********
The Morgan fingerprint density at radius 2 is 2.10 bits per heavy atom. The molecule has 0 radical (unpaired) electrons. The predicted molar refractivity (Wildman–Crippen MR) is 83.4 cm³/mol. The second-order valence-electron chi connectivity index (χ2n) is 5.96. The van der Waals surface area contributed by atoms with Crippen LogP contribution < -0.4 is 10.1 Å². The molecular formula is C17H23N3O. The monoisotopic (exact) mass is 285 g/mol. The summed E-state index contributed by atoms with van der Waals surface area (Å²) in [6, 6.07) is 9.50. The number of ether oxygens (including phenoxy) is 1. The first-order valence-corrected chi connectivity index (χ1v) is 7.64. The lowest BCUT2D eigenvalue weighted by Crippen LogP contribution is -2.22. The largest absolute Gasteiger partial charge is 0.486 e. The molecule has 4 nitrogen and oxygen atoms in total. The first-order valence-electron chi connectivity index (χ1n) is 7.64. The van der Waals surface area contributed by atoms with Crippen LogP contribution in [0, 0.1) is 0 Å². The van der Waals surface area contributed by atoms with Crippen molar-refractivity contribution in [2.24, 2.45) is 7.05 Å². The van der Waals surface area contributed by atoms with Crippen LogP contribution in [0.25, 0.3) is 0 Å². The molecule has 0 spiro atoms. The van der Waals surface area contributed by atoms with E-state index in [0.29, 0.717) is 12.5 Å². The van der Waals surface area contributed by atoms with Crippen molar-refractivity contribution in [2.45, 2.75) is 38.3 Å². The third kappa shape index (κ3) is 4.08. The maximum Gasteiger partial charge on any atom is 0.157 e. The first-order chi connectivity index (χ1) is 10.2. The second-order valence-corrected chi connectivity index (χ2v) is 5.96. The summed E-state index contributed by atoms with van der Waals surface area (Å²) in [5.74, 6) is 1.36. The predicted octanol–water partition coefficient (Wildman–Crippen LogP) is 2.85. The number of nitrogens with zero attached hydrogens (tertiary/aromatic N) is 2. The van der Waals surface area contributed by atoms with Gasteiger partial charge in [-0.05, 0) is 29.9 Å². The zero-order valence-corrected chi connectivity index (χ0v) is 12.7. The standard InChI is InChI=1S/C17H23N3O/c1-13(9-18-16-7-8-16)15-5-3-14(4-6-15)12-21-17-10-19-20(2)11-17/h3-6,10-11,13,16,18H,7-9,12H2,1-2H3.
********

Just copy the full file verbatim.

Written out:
The Morgan fingerprint density at radius 2 is 2.10 bits per heavy atom. The molecule has 0 radical (unpaired) electrons. The predicted molar refractivity (Wildman–Crippen MR) is 83.4 cm³/mol. The second-order valence-electron chi connectivity index (χ2n) is 5.96. The van der Waals surface area contributed by atoms with Crippen LogP contribution < -0.4 is 10.1 Å². The molecular formula is C17H23N3O. The monoisotopic (exact) mass is 285 g/mol. The summed E-state index contributed by atoms with van der Waals surface area (Å²) in [6, 6.07) is 9.50. The number of ether oxygens (including phenoxy) is 1. The first-order valence-corrected chi connectivity index (χ1v) is 7.64. The lowest BCUT2D eigenvalue weighted by Crippen LogP contribution is -2.22. The largest absolute Gasteiger partial charge is 0.486 e. The molecule has 4 nitrogen and oxygen atoms in total. The first-order valence-electron chi connectivity index (χ1n) is 7.64. The van der Waals surface area contributed by atoms with Crippen LogP contribution in [0, 0.1) is 0 Å². The van der Waals surface area contributed by atoms with Crippen molar-refractivity contribution in [2.24, 2.45) is 7.05 Å². The van der Waals surface area contributed by atoms with Crippen LogP contribution in [0.25, 0.3) is 0 Å². The molecule has 0 spiro atoms. The van der Waals surface area contributed by atoms with E-state index in [0.29, 0.717) is 12.5 Å². The van der Waals surface area contributed by atoms with Crippen molar-refractivity contribution in [2.45, 2.75) is 38.3 Å². The third kappa shape index (κ3) is 4.08. The maximum Gasteiger partial charge on any atom is 0.157 e. The first-order chi connectivity index (χ1) is 10.2. The second-order valence-corrected chi connectivity index (χ2v) is 5.96. The summed E-state index contributed by atoms with van der Waals surface area (Å²) in [5.74, 6) is 1.36. The predicted octanol–water partition coefficient (Wildman–Crippen LogP) is 2.85. The number of nitrogens with zero attached hydrogens (tertiary/aromatic N) is 2. The van der Waals surface area contributed by atoms with Gasteiger partial charge in [-0.05, 0) is 29.9 Å². The zero-order valence-corrected chi connectivity index (χ0v) is 12.7. The standard InChI is InChI=1S/C17H23N3O/c1-13(9-18-16-7-8-16)15-5-3-14(4-6-15)12-21-17-10-19-20(2)11-17/h3-6,10-11,13,16,18H,7-9,12H2,1-2H3.